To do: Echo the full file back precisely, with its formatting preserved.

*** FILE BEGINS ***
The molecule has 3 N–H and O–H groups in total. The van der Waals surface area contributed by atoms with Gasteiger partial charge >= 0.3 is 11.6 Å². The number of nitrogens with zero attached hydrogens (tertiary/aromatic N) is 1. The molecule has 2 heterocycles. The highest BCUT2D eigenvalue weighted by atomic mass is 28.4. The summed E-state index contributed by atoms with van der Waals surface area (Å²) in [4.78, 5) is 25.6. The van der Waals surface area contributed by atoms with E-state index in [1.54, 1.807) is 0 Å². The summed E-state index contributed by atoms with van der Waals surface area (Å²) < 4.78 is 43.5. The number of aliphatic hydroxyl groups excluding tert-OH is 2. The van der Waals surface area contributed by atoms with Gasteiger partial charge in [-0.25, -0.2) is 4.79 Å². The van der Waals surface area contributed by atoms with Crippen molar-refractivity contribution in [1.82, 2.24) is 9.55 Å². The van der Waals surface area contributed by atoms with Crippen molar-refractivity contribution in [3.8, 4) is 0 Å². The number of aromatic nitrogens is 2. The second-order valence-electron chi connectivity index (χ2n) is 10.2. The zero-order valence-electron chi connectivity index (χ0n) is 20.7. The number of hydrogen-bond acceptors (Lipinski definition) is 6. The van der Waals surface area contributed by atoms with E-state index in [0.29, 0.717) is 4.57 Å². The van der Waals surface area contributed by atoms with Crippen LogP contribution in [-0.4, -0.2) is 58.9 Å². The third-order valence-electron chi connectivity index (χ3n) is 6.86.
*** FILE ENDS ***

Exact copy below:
The molecule has 3 N–H and O–H groups in total. The van der Waals surface area contributed by atoms with Gasteiger partial charge >= 0.3 is 11.6 Å². The number of nitrogens with zero attached hydrogens (tertiary/aromatic N) is 1. The molecule has 2 heterocycles. The highest BCUT2D eigenvalue weighted by atomic mass is 28.4. The summed E-state index contributed by atoms with van der Waals surface area (Å²) in [4.78, 5) is 25.6. The van der Waals surface area contributed by atoms with E-state index in [1.54, 1.807) is 0 Å². The summed E-state index contributed by atoms with van der Waals surface area (Å²) < 4.78 is 43.5. The number of aliphatic hydroxyl groups excluding tert-OH is 2. The van der Waals surface area contributed by atoms with Gasteiger partial charge in [-0.25, -0.2) is 4.79 Å². The van der Waals surface area contributed by atoms with Crippen molar-refractivity contribution in [1.82, 2.24) is 9.55 Å². The van der Waals surface area contributed by atoms with Crippen molar-refractivity contribution in [3.8, 4) is 0 Å². The number of aromatic nitrogens is 2. The second-order valence-electron chi connectivity index (χ2n) is 10.2. The zero-order valence-electron chi connectivity index (χ0n) is 20.7. The number of hydrogen-bond acceptors (Lipinski definition) is 6. The van der Waals surface area contributed by atoms with E-state index in [0.29, 0.717) is 4.57 Å². The van der Waals surface area contributed by atoms with Crippen LogP contribution in [-0.4, -0.2) is 58.9 Å². The third-order valence-electron chi connectivity index (χ3n) is 6.86.